We are too used to seeing tragedies on the news; so used to it that it doesn’t disturbs our peaceful sleep and we are even able to eat dinner while seeing that, again, some refugees have died trying to cross the Mediterranean Sea. In this context of dehumanization of migrants who we wrongly perceive are nothing at all like us, the work of photographers, such as the Catalan Sergi Cámara, who is committed to denouncing social injustice, particularly towards immigrants, is essential.
At the moment, Cámara is working on a project he has called Refugees Not Welcome in order to show the cruel treatment they meet once in Europe. Some of the pictures displayed in the gardens of the Palau Robert in Barcelona until the 31st of March, in a travelling exhibition that will move around Catalonia. Its name is “Refugees: Odyssey to Europe” and it has been organised by the Working Committee for Refugees, an organisation created last year by the Catalan Government to facilitate the refugees’ reception. This photo exhibition aims to raise public awareness of the refugees’ issue, now that a group of them is arriving in Catalonia.
This is not the first time Sergi Cámara has photographed immigrants: since 2004 he’s been taking pictures of human rights violations at Melilla’s border fence, an uncomfortable job which got him and a colleague fined. Yet, it didn’t deter him from his mission. To do so, he works as a freelancer, but also occasionally for organisations and institutions. Having the independence of a freelancer is essential, as he believes that to do good documentary work you have to be independent and unpressured. He isn’t interested in quick projects: he digs deeply into the subject, without rush, dedicating the necessary time to achieve a global and complete vision.
It’s important to highlight that he doesn’t consider himself an artist but a documentary photographer, meaning that instead of focusing on the aesthetic of his pictures, he focuses on their stories. I would say that most of the pictures of the exhibit are not beautiful, but that doesn’t undermine them: their importance goes beyond beauty, and there are some powerful images and metaphors as well. Like a picture of some refugees making their way to a reception centre walking on a road whose end is impossible to see, which made me think about the uncertainty of the refugees’ future.
“A good picture has to tell a story”, says Cámara, and his photographs surely do. Not only do we see people immortalized in a photo, but we also learn about their dreams and fears. We meet people from different countries such as Syria, Afghanistan or Iran, that wish to reach Switzerland, Germany or Finland, among others. The story of a fifteen year old Afghanis who is travelling by himself and who wants to go to Austria to study is especially disturbing.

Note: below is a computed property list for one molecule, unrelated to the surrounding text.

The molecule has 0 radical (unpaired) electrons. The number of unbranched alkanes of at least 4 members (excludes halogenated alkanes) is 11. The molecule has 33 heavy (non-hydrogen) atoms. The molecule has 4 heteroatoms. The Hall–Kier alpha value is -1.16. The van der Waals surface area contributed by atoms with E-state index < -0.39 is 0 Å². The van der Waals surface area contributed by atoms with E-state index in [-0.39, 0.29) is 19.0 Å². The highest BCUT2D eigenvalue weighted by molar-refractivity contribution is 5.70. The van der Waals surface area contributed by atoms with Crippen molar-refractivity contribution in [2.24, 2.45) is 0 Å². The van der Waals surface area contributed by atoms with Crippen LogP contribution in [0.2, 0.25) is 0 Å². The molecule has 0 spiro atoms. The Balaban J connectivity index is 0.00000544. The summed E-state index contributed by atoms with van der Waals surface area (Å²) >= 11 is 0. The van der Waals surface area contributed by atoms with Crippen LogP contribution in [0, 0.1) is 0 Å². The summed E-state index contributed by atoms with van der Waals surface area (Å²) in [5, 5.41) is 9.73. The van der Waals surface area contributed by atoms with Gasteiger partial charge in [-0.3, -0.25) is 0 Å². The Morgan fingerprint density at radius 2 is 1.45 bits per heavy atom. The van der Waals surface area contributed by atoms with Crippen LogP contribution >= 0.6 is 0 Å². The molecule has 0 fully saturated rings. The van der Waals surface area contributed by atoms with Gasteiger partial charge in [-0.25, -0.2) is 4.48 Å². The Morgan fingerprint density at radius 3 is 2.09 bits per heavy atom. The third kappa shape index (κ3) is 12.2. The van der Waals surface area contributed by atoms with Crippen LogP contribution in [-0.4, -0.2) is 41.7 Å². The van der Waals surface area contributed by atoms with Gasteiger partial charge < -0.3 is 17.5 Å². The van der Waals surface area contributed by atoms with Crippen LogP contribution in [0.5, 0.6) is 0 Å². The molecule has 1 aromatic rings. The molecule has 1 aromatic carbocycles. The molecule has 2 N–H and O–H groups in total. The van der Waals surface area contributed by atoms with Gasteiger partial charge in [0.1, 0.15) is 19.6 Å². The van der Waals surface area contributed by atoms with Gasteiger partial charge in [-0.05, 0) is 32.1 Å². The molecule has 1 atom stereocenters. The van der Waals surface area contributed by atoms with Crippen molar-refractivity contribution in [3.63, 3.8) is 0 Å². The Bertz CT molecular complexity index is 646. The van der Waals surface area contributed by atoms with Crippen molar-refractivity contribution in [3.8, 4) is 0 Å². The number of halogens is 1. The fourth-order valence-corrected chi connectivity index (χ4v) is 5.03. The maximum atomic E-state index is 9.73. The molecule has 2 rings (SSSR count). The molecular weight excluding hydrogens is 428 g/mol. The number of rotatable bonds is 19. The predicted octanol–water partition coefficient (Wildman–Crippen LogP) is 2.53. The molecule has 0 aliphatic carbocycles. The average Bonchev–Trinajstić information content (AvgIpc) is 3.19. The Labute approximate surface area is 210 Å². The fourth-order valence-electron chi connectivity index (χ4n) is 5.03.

There are some sentimental pictures, such as tender familiar scenes – a father wrapping his children up warm, a mother kissing her daughter and a father helping his child out of the boat – , but only few tears. The main reason is that Sergi Cámara wanted to differ from the other photographers: he tried to find something new, not what most of his fellows sought, as he “didn’t want to go there to do what others were doing”, he “wanted to show the problem without resorting to sensationalism”.
Nevertheless, the exhibit is like a punch in the stomach: very painful. We are aware of what is happening with the refugee crisis, but it is easier to live peacefully with ourselves pretending not to know the tragedies that other people have to suffer. Cámara’s pictures are able to take us out of our comfort zone and make us acknowledge the affliction of people like us; we sympathise with them and they are no longer just ‘refugees’or a statistic, but they become human beings with a face and a particular story. They are not dehumanized anymore and when we read that “We could all be refugees someday”, we realise how true this affirmation is.
However, the impact and strength of the exhibition is not only the real heart-breaking stories that accompany the realistic pictures; it is also a matter of the contrast between colours. The whiteness of the light colours of the sky and sea provoke a feeling of calmness and quietness that is altered with the orange lifejackets and the warmth of people’s faces and kids’ clothes. Nonetheless, the location of the display – a peaceful garden full of trees and with some birds singing- also contrasts with its difficult and serious topic.
Still, these pictures cannot change you if you don’t pay attention to them. In a cruel parallelism with what happens in European politics, people walk through the palace’s gardens with indifference, without bothering to spend a few minutes looking at the pictures.
In Homer’s Odyssey, Ulysses has to face many trials on his attempt to return Ithaca, his home. He has to beat a one-eyed giant, the magician Circe, and he even has to enter the realm of the dead. In spite of all these difficulties, he manages to reach home, where his faithful wife is still waiting for her loved one.
Sadly, there is not always a happy ending for the refugees who live their own Odyssey trying to escape the misery of war and trying to reach a brighter future: in 2015 more than 3000 people drowned trying to cross the Mediterranean, and 30% of them were children. And those who reach the coast safe and sound don’t find a welcoming Penelope, but a Europe who systematically closes her doors. Turkey built a wall to seal its border with Syria and Austria announced that it will reintroduce controls on its southern border. But for Sergi Cámera, the obligation to help the refugees is very simple: “If we don’t do it, we die as a society and as people”.
Written by Núria Falcó Romagosa, Journalism Student in Universitat Pompeu Fabra (Barcelona)
photo credits: Sergi Cámara